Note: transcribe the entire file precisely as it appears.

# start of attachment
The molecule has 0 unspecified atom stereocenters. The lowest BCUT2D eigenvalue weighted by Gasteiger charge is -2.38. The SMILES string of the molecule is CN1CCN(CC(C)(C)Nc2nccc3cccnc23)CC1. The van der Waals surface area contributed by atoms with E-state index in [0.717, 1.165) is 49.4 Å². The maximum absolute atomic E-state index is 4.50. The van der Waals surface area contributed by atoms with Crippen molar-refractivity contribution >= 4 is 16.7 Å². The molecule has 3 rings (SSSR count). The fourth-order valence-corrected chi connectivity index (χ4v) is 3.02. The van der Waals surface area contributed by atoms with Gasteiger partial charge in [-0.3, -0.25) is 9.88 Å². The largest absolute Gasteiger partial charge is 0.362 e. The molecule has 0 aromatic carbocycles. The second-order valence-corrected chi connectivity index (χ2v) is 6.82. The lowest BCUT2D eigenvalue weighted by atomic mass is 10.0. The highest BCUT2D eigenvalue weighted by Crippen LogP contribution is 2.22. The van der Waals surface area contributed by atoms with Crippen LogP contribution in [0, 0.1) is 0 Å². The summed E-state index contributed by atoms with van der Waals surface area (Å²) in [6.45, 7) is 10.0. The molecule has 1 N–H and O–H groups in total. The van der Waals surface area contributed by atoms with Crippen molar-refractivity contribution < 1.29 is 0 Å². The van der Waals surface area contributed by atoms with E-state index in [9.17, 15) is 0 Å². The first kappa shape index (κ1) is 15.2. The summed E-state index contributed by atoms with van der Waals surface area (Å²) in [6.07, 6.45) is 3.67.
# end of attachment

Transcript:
The molecule has 0 unspecified atom stereocenters. The lowest BCUT2D eigenvalue weighted by Gasteiger charge is -2.38. The SMILES string of the molecule is CN1CCN(CC(C)(C)Nc2nccc3cccnc23)CC1. The van der Waals surface area contributed by atoms with E-state index in [0.717, 1.165) is 49.4 Å². The maximum absolute atomic E-state index is 4.50. The van der Waals surface area contributed by atoms with Crippen molar-refractivity contribution >= 4 is 16.7 Å². The molecule has 3 rings (SSSR count). The fourth-order valence-corrected chi connectivity index (χ4v) is 3.02. The van der Waals surface area contributed by atoms with Gasteiger partial charge in [-0.3, -0.25) is 9.88 Å². The largest absolute Gasteiger partial charge is 0.362 e. The molecule has 0 aromatic carbocycles. The second-order valence-corrected chi connectivity index (χ2v) is 6.82. The lowest BCUT2D eigenvalue weighted by atomic mass is 10.0. The highest BCUT2D eigenvalue weighted by Crippen LogP contribution is 2.22. The van der Waals surface area contributed by atoms with Crippen LogP contribution in [0, 0.1) is 0 Å². The summed E-state index contributed by atoms with van der Waals surface area (Å²) in [6.45, 7) is 10.0. The molecule has 1 N–H and O–H groups in total. The van der Waals surface area contributed by atoms with Crippen molar-refractivity contribution < 1.29 is 0 Å². The van der Waals surface area contributed by atoms with E-state index in [9.17, 15) is 0 Å². The first kappa shape index (κ1) is 15.2. The summed E-state index contributed by atoms with van der Waals surface area (Å²) in [6.07, 6.45) is 3.67.